The study found that more than half of the first Covid-19 patients in a hospital had symptoms two years later.

A study published in The Lancet on Wednesday found that 55% of patients developed at least one more Covid-19 symptom two years later. It actually improved six months after infection, with 68% having symptoms.

Researchers at the China-Japan Friendship Hospital examined the records of 1,192 people who were admitted to Jin Intan Hospital in Wuhan, China, and discharged from the hospital between January 7 and May 29, 2020.

Researchers are tested after six months, 12 months and two years asked for a subjective assessment of symptoms. Participants were also assessed for walking function tests using objective medical tests, including lung, CT, and six-minute tests.

In general, after two years, the health of the participants deteriorated. Symptoms of Covid-19 listed chronic illness, fatigue, sleep problems, and mental health problems. Patients with high levels of respiration at the time of hospitalization were more likely to have lung problems in the long run than others.

Participants with long-term symptoms sought medical attention more often than before the pandemic. They were told that exercise had become more difficult and that their quality of life had deteriorated. Most have returned to work, but it is unclear whether they worked at the level before they fell ill.

One of the authors of the study, Dr. Bin Kao of the China-Japan Friendship Hospital hopes the study will encourage doctors to ask more questions to patients with Kovid-19, even years after the initial infection.

“There is a need to provide ongoing support to a significant proportion of people with Covid-19 and to understand how vaccines, emerging treatments and options can affect long-term health,” Kao said in a press release.

There are some limitations to the study. The researchers did not compare the results with those who were hospitalized for non-Covid reasons to see if they had more symptoms. They compared the hospitalized group to people in society who had never received Covid-19; A year later, he also had health problems with the group, but this was only about half of the group in the hospitalized group.

Another limitation is that the study included one hospital, so the results may not be universal for all Covid-19 patients hospitalized. Prior to the pandemic, patients were usually hospitalized longer than they are now, and this can affect how long someone’s symptoms last. Because the study was conducted at the beginning of the pandemic, it is unclear whether people with subsequent coronavirus strains or those who have been vaccinated will have similar results.

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Dr. Devang Sangavi, a longtime Covid researcher and critical care specialist working with long-term Covid patients at the Mayo Clinic in Jacksonville, Florida, hopes that future long Covid studies will include vaccination status.

“I know I can safely recommend patients with Covid for a long time, this is a vaccine,” said Sangavi, who did not participate in the study. “When we compare unvaccinated patients with vaccinated patients and see cases of long-term Covid symptoms, the symptoms of vaccinated patients are less severe and long-term Covid is less common.”

Like the authors, Sangavi hopes the study will help politicians understand how important it is to fund research on long-distance Covid and build infrastructure to better accommodate long-distance patients. Studies show that long Covid can be millions of people.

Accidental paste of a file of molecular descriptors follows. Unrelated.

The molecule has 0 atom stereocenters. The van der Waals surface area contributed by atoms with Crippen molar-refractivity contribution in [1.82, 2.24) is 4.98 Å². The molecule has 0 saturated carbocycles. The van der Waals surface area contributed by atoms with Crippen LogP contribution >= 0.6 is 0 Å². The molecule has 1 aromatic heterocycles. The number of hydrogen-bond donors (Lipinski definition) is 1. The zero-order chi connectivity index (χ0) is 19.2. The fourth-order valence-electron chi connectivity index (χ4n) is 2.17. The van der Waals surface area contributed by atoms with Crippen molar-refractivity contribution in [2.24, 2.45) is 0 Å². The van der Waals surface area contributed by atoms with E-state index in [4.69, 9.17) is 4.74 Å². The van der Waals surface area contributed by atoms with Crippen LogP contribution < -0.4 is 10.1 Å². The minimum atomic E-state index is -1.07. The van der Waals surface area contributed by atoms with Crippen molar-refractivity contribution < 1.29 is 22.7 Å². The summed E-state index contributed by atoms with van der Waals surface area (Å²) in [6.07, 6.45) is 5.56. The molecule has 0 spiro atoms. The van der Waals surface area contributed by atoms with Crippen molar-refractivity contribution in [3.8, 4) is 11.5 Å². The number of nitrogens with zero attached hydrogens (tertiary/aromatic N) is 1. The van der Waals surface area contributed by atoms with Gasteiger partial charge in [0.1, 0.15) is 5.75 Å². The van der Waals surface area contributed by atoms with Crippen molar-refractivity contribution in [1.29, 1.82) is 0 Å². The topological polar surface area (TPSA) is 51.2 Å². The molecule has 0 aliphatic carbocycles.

“At the moment, these patients sometimes seem to think later,” Sangavi said.

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“Research shows how many people need help. I don’t know if you’ve tried to get into primary care, but in many places it can take weeks or even months. It’s simple. Get a health check – forget the long Covid.”

According to Sangavi, more doctors need to be trained on how to help people with chronic Covid disease. “Our health care system is not ready for the impact that patients will have on this situation.”

Dr. Christine Erlandson, an associate professor of medicine and infectious diseases at the University of Colorado, is recruiting participants to study the long-term effects of Covid-19. This initiative is part of the RECOVER competition of the National Institutes of Health.

Erlandson said that because many people wanted to know more about Covid, his colleagues weren’t even forced to advertise the trial; There is a waiting list to log in.

The new study is consistent with what employees see in those long-distance clinics.

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“It’s like saying that patients in the United States have been experiencing symptoms for two years, especially in the first wave of pandemic patients. We hear this as an anecdote, so it’s always good. Look at what’s published,” said Erlandson, who did not participate in the study. Patients in his clinic have similar symptoms, often with drowsiness and fatigue.

He stressed that people do not need to be hospitalized for Covid-19, and hopes that future research will show how long people who are not hospitalized will experience symptoms.

Erlanson also noted that some of the study participants improved after 12 months, but worsened again after two years.

“I think it’s interesting to see that long-term research isn’t this progressive improvement. People are changing in terms of their improvement,” he said.

Erlanson said participants wondered if Covid-19 had improved after two years or if Covid-19 had become chronic. Doctors can treat certain symptoms, but there is no specific treatment for long-lasting Covid.

“If they don’t have any treatment, I’m concerned that it will have a long-term impact on disability and the functioning of some patients,” he said.


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